News headlines can be misleading, especially when it comes to news about health and research.
A recent headline “Tall women have higher chance of getting cancer, says study” on CBC News caught my eye. I'm 5'10". As it happens, the headline also got the attention of my colleague Lauren for a different reason. You see, Lauren is just shy of 5'2".
Should I really be alarmed? Could Lauren allow herself the luxury of relief? We sat down to talk about what the numbers really mean. Here's our conversation.
Alaina: Being a tall woman, I was naturally drawn to this headline and wondered what was behind it. So I dug in and found that, surprise surprise, the headline wasn't a good summary of what the research actually found. The newspapers framed the study in a way that created opportunity for some confusing, incorrect information to be spread around.
Lauren: Potentially frightening too. I mean, if you’re a tall person and you read that you’re at a higher risk for cancer, that’s going to be a little off-putting. As a short person, I was definitely relieved.
Alaina: One of many things to clarify here, that they don't mention until 4 paragraphs in, is that this research study actually found that height is more of a marker, something that could be used to indicate that you may have a higher chance of getting cancer. It’s not the cause of cancer.
Lauren: Exactly. Height is not the cause of taller women getting cancer. The causes of both height and cancer are something else entirely. It just seems that these things may go together to an extent, meaning there is a
When two factors, like height and cancer, have a positive correlation it means that when one of them increases or decreases, the other one does too. One way to understand positive correlations is by looking at ice cream sales. Ice cream sales tend to go up when there are more cases of drowning, and down when there are fewer cases of drowning. So there's a positive correlation between them. But that doesn't mean that one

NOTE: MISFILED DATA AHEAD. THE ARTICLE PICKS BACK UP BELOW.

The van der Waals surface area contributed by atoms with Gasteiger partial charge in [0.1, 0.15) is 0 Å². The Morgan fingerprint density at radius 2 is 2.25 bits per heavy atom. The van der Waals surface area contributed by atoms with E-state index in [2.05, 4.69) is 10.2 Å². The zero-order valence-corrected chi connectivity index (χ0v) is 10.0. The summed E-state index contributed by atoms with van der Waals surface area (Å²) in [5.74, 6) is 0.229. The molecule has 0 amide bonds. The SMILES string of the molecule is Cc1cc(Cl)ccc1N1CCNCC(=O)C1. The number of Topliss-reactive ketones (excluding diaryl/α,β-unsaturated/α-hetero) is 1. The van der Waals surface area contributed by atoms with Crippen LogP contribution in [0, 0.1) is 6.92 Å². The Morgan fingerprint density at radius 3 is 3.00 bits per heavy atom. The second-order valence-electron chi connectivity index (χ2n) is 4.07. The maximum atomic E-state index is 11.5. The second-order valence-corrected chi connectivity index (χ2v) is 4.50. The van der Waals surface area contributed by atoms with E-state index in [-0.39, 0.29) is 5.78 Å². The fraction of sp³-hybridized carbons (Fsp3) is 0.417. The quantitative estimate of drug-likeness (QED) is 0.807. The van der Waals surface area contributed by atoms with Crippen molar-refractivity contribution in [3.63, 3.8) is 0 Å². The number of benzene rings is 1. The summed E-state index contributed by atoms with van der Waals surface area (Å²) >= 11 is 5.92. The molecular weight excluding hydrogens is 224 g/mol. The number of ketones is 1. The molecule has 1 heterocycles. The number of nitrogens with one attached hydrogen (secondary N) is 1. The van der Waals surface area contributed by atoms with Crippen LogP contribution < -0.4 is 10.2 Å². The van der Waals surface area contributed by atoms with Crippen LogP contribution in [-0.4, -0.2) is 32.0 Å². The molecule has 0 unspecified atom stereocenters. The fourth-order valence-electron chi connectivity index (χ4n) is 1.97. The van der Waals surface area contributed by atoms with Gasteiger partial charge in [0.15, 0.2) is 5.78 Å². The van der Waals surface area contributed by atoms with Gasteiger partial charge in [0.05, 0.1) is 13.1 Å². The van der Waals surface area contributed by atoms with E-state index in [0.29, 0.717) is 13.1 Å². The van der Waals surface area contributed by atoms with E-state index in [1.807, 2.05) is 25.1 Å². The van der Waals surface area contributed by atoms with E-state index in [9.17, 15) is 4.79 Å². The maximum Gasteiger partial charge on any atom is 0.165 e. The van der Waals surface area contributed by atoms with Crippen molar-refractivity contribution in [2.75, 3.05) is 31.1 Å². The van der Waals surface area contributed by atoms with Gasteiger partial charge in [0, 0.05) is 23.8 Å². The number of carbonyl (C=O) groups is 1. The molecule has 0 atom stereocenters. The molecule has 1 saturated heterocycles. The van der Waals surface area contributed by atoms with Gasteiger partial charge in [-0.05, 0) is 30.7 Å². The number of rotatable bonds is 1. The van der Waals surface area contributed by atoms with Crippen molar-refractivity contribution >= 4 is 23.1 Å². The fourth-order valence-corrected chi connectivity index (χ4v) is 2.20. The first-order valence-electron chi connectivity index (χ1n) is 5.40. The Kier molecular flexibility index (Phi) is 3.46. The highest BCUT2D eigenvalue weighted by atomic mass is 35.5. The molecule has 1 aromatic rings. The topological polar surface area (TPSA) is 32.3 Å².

causes the other. There’s another factor at play that influences both ice cream sales and drownings.
Alaina: Let me guess. Hot weather?
Lauren: Yes, that’s it. When the weather is hot, more people are in the water and more people are buying ice cream. It seems similar with this study here - 2 things occurring at the same time, but not necessarily because one caused the other.
Alaina: That makes sense to me.
Lauren: This brings up why people should read about science in popular media with a bit of caution. You really have to read through the whole thing, be able to do a bit of analysis and say “What are they giving me? What kind of information am I getting in this article?” You have to think it though and realize that popular media may not be giving you the whole story. Research can be easily misunderstood or misinterpreted if you don’t put a little bit of analysis to it.
Alaina: Absolutely. When I looked at the research study itself, it was focused on a very specific population of women: post-menopausal women, from the United States, between the ages of 50 – 79. The headline says “women” in general, but you can’t really translate the results of this study to other populations.
Lauren: Yes, a lot of those types of details get lost in making a science article into a popular media article. So it’s something to always be aware of when you’re reading science in the media. Just to keep that in mind.
What you can do:
News headlines are written to grab your attention so you'll continue to read the article. Sometimes this means cutting out or glossing over important details. Before you take a headline at face value, be sure to read through the entire article. Oftentimes the details get left for the last few paragraphs.
If you're still unclear about the message of the article, learn more about the study by reading other news articles or finding the original research paper.
And, as always, talk to your doctor about what it means for you.